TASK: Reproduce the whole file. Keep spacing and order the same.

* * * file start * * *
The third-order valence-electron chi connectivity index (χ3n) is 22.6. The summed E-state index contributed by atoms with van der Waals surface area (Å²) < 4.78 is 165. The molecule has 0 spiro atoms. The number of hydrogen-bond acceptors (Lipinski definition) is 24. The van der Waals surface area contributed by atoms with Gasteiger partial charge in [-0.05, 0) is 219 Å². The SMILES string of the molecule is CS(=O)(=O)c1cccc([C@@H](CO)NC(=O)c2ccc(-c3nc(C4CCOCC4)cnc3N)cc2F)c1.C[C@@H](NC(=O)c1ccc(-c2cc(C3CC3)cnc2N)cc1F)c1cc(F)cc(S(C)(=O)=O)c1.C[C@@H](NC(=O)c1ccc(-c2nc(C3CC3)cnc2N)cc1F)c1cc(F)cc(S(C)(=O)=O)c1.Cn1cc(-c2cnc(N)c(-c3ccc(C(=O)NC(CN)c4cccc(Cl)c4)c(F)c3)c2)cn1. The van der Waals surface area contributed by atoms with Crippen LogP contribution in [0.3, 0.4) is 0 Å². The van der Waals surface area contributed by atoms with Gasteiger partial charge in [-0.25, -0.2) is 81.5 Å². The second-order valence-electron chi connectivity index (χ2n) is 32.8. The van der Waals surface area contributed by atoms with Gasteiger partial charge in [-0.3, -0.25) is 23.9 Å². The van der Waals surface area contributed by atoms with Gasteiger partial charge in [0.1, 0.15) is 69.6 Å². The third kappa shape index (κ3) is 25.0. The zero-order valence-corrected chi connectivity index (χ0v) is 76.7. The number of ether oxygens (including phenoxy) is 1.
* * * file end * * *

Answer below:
The third-order valence-electron chi connectivity index (χ3n) is 22.6. The summed E-state index contributed by atoms with van der Waals surface area (Å²) < 4.78 is 165. The molecule has 0 spiro atoms. The number of hydrogen-bond acceptors (Lipinski definition) is 24. The van der Waals surface area contributed by atoms with Gasteiger partial charge in [-0.05, 0) is 219 Å². The SMILES string of the molecule is CS(=O)(=O)c1cccc([C@@H](CO)NC(=O)c2ccc(-c3nc(C4CCOCC4)cnc3N)cc2F)c1.C[C@@H](NC(=O)c1ccc(-c2cc(C3CC3)cnc2N)cc1F)c1cc(F)cc(S(C)(=O)=O)c1.C[C@@H](NC(=O)c1ccc(-c2nc(C3CC3)cnc2N)cc1F)c1cc(F)cc(S(C)(=O)=O)c1.Cn1cc(-c2cnc(N)c(-c3ccc(C(=O)NC(CN)c4cccc(Cl)c4)c(F)c3)c2)cn1. The van der Waals surface area contributed by atoms with Crippen LogP contribution in [0.3, 0.4) is 0 Å². The van der Waals surface area contributed by atoms with Gasteiger partial charge in [-0.25, -0.2) is 81.5 Å². The second-order valence-electron chi connectivity index (χ2n) is 32.8. The van der Waals surface area contributed by atoms with Gasteiger partial charge in [-0.3, -0.25) is 23.9 Å². The van der Waals surface area contributed by atoms with Gasteiger partial charge in [0.1, 0.15) is 69.6 Å². The third kappa shape index (κ3) is 25.0. The zero-order valence-corrected chi connectivity index (χ0v) is 76.7. The number of ether oxygens (including phenoxy) is 1.